She points out that the mass layoffs feel like a “tech pandemic.” “My friend and his wife both lost their jobs on the same day. Everyone is in the same boat — reaching out, exchanging condolences.”
Ms Iyer says she has student loans to pay back and has not told her parents about her layoff in the western Indian state of Gujarat.
In the US on an O-1 visa – given to individuals with “extraordinary ability and achievement” – Ms Iyer says she is confident of finding work.
His resume includes degrees from prestigious design schools in India and the US, and the O-1 visa allows him to stay for up to 60 days after the termination of any job.
America’s WARN (Worker Adjustment and Retraining Notification) Act provides a buffer before the 60-day visa clock starts. WARN requires employers to give 60 days’ notice to affected employees during mass layoffs.
“To ensure my position here and help me find an employer, my former employers gave me one month’s notice, so I currently have three months,” she says.
But for many Indians, even 90 days is a tight timeline and has changed the plans they had. Many have families to support, others have thousands of dollars in debt to pay off.
Naman Kapoor borrowed money to finance his master’s program at New York University.
He was hired by Meta as an engineer after only seven weeks after several rounds of interviews. “I got the termination email at 8 a.m. [local time] On November 9,” he says.
“The whole idea is that an American education includes work experience,” he says. “Studying in New York is very expensive. I worked to support my living expenses.”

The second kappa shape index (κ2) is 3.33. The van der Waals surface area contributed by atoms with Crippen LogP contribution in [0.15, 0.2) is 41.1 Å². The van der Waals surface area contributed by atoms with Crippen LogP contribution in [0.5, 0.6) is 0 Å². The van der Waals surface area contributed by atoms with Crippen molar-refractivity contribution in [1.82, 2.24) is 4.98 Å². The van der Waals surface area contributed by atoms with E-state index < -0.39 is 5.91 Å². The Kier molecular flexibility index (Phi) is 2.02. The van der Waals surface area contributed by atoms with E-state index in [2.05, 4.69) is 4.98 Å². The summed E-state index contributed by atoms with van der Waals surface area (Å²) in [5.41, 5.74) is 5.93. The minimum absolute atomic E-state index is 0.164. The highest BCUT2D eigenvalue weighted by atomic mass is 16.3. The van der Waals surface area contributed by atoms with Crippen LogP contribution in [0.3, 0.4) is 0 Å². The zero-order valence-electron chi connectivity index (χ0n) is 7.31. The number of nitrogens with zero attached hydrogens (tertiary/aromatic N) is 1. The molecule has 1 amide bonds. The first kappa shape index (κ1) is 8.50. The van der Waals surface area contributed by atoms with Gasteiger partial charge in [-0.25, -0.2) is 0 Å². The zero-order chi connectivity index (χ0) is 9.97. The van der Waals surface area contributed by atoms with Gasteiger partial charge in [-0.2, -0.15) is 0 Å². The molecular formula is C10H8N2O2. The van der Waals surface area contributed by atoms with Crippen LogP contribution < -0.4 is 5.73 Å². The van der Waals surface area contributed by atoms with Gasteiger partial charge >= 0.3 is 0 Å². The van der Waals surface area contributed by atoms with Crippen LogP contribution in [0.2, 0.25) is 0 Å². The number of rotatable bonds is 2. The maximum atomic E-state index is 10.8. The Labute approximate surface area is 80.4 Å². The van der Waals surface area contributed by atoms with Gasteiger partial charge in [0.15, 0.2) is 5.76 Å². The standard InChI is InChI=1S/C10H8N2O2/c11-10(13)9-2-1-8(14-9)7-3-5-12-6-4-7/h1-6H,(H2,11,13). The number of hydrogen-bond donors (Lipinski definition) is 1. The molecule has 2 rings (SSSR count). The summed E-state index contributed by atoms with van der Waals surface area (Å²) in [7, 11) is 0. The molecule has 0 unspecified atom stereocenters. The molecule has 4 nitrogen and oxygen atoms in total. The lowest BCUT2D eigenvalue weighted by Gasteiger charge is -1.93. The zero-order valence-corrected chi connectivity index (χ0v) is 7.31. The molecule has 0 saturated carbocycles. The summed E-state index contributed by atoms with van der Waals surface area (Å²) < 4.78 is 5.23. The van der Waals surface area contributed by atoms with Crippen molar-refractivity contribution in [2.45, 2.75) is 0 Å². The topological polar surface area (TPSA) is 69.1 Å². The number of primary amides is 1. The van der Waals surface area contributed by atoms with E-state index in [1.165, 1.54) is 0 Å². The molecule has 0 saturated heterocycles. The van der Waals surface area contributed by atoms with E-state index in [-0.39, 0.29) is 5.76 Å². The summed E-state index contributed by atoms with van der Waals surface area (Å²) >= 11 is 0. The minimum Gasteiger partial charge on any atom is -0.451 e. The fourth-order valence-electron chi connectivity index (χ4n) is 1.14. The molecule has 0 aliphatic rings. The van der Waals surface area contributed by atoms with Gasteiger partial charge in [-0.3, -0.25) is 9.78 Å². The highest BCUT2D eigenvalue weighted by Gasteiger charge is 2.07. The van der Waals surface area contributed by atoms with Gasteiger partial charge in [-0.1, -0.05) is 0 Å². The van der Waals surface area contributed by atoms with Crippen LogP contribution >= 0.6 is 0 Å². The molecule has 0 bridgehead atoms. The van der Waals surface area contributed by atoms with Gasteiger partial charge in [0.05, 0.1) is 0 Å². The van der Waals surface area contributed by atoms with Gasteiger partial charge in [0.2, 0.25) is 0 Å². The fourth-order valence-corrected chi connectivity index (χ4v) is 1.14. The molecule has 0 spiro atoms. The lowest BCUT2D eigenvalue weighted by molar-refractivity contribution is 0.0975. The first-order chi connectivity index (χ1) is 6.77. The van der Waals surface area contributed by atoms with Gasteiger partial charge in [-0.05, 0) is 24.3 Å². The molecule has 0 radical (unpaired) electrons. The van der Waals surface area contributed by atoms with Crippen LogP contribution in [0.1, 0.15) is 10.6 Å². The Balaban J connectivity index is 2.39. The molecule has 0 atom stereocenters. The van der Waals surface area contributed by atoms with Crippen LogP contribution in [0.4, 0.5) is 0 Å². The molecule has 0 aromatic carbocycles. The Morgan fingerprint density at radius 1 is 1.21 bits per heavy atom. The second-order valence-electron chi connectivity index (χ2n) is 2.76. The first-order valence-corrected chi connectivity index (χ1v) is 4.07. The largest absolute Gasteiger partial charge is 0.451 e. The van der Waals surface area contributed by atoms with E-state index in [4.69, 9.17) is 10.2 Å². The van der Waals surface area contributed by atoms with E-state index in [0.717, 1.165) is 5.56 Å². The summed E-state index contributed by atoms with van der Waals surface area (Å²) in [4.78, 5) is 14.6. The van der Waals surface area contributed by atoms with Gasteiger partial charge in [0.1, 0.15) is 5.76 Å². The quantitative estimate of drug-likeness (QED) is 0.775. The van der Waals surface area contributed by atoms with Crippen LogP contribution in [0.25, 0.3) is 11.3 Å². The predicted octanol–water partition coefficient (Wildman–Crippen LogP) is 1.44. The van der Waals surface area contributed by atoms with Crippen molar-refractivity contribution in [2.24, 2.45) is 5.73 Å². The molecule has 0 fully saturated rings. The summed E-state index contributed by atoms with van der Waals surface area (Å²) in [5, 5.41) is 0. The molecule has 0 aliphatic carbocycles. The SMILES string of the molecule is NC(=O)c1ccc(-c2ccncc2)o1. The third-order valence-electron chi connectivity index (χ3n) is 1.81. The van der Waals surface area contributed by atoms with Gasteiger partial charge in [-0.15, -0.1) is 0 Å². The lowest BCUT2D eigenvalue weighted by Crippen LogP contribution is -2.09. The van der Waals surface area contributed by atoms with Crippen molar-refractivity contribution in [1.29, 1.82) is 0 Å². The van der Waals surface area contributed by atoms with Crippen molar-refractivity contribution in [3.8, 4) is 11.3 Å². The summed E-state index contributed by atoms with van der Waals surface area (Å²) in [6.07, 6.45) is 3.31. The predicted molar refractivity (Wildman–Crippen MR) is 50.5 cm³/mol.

Mr Kapoor is in the US on an F-1 (OPT) visa, which allows him only 90 days of unemployment during his stay in the country.
“Meta offered me four months’ salary as severance,” says Mr. Kapoor. “But I only have three months within which I have to find my next job or go back!”
Finding a new job in this environment will be difficult, says Ms. Gupta. “It’s almost December – hiring will be slow because of the holidays.”
In the wake of the layoffs, Ms Khandelwal says a community has formed to support those in distress. Coworkers and employers are spreading the information and offering referrals to online prospects.
“I made Zeno, [a platform] “To help the affected[workers]find jobs,” says Abhishek Gutgutia, a tech worker based in the Bay Area. “Over 15,000 visits have been seen so far.”
Mr. Gutgutia says his LinkedIn posts on Zeno have been viewed nearly 600,000 times. “Nearly 100 candidates, 25 companies and 30 consultants have signed. Several immigration attorneys have also volunteered. [their services],
Vidya Srinivasan, a META employee, says she has seen “heartwarming support from META-fellows” in her efforts to produce a “META alumni guide” for those whose lives have changed overnight. She says her online post was viewed by more than a million people.
Amidst such expectations, Indian migrant workers hang in the balance till they get their next job.
“I’m tired of getting tests done,” says Ms. Gupta. “How strong do I need to be?”.